New Zealand actor-director Taika Waititi does what any filmmaker worth his salt should do after a massive hit, and delivers something personal, prickly and difficult. Following his 2017 Marvel adventure Thor: Ragnarok, Waititi goes back to his comedy roots that saw him craft such killer films as Hunt for the Wilderpeople and What We Do in the Shadows. Based on Christine Leunens’ novel, Jojo Rabbit is a risky proposition: a WWII-set story centred on a young German boy in the Hitler Youth.
That boy is Johannes “Jojo” Betzler (British newcomer Roman Griffin Davis), who soon learns that his mother Rosie (Scarlett Johansson) is hiding a Jewish girl, Elsa (Thomasin McKenzie, the young Kiwi star of Leave No Trace) in their home. Jojo threatens to expose her, but when Elsa blurts out that Jojo’s mother will be killed for her actions, the boy relents, only if she tells him all her “Jew secrets”, so he can compile a book for Captain Klenzendorf (Sam Rockwell), who runs the local Hitler Youth camp.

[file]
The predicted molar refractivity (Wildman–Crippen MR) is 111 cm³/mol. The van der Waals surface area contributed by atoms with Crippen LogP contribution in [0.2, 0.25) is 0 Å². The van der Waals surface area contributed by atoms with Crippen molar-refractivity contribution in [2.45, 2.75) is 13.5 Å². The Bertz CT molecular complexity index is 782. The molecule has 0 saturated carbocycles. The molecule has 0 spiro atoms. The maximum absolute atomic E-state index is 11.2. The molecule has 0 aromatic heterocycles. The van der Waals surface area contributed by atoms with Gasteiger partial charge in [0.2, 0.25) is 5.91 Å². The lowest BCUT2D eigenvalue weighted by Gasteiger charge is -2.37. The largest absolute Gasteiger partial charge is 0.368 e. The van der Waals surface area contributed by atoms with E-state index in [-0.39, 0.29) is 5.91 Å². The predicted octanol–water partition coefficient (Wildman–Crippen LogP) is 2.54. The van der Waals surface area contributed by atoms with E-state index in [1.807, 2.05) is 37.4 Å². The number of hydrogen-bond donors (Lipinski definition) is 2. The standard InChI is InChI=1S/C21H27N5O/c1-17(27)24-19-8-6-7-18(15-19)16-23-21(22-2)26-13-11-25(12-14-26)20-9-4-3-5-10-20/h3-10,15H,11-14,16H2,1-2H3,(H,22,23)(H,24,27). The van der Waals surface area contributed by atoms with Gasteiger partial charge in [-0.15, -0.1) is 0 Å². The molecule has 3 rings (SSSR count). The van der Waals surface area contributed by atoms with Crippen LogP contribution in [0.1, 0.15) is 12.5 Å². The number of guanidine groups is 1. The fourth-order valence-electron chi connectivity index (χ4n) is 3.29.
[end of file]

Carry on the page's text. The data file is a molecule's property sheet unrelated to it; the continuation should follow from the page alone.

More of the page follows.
Whilst Jojo gradually learns over time that Elsa is not much different to her, his impressionable mind is further befuddled by the fact he’s frequently addressed by an imaginary friend: Adolf Hitler (played by Waititi). The Führer is something of a father-figure to little Jojo, whose own father is absent, supposedly fighting on the Italian front.
Following the likes of Charlie Chaplin and Mel Brooks, Waititi is in good company when it comes to playing Hitler on screen, but too often the humour misfires on what Waititi calls an “anti-hate satire”. That is echoed in the casting of Rebel Wilson, who offers a typically one-note performance as Fräulein Rahm, an instructor at the Hitler Youth camp. Fortunately, Stephen Merchant is on hand as a Gestapo agent to add some more subtle levity.
Jojo Rabbit emerges as the ultimate Marmite film; it’s already been nominated for a Golden Globe for Best Picture in the Musical/Comedy category and won the Audience Award in Toronto; and yet it’s received multiple one-star reviews. Is it bad taste? A gross comic blunder? Or a sharp exploration of why we hate? That’s really going to be up to the viewer, but for me, this doesn’t boast the originality of Waititi’s earlier work.
Jojo Rabbit opens on 1 January. For more details, visit here.